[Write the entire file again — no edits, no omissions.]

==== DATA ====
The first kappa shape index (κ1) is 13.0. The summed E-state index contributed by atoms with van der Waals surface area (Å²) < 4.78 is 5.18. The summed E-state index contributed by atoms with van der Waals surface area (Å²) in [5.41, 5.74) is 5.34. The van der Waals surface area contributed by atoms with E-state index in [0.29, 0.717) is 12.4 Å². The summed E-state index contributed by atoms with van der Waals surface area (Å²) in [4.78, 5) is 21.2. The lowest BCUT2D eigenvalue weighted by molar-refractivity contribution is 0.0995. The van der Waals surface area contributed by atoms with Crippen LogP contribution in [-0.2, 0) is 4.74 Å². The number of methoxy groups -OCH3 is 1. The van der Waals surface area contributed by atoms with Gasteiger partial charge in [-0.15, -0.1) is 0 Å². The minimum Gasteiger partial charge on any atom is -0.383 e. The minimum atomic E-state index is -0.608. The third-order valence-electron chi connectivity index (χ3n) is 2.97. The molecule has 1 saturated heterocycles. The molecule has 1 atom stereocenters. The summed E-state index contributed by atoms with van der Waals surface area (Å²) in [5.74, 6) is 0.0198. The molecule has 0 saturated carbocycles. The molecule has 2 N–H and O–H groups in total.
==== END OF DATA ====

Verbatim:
The first kappa shape index (κ1) is 13.0. The summed E-state index contributed by atoms with van der Waals surface area (Å²) < 4.78 is 5.18. The summed E-state index contributed by atoms with van der Waals surface area (Å²) in [5.41, 5.74) is 5.34. The van der Waals surface area contributed by atoms with E-state index in [0.29, 0.717) is 12.4 Å². The summed E-state index contributed by atoms with van der Waals surface area (Å²) in [4.78, 5) is 21.2. The lowest BCUT2D eigenvalue weighted by molar-refractivity contribution is 0.0995. The van der Waals surface area contributed by atoms with Crippen LogP contribution in [-0.2, 0) is 4.74 Å². The number of methoxy groups -OCH3 is 1. The van der Waals surface area contributed by atoms with Gasteiger partial charge in [-0.15, -0.1) is 0 Å². The minimum Gasteiger partial charge on any atom is -0.383 e. The minimum atomic E-state index is -0.608. The third-order valence-electron chi connectivity index (χ3n) is 2.97. The molecule has 1 saturated heterocycles. The molecule has 1 atom stereocenters. The summed E-state index contributed by atoms with van der Waals surface area (Å²) in [5.74, 6) is 0.0198. The molecule has 0 saturated carbocycles. The molecule has 2 N–H and O–H groups in total.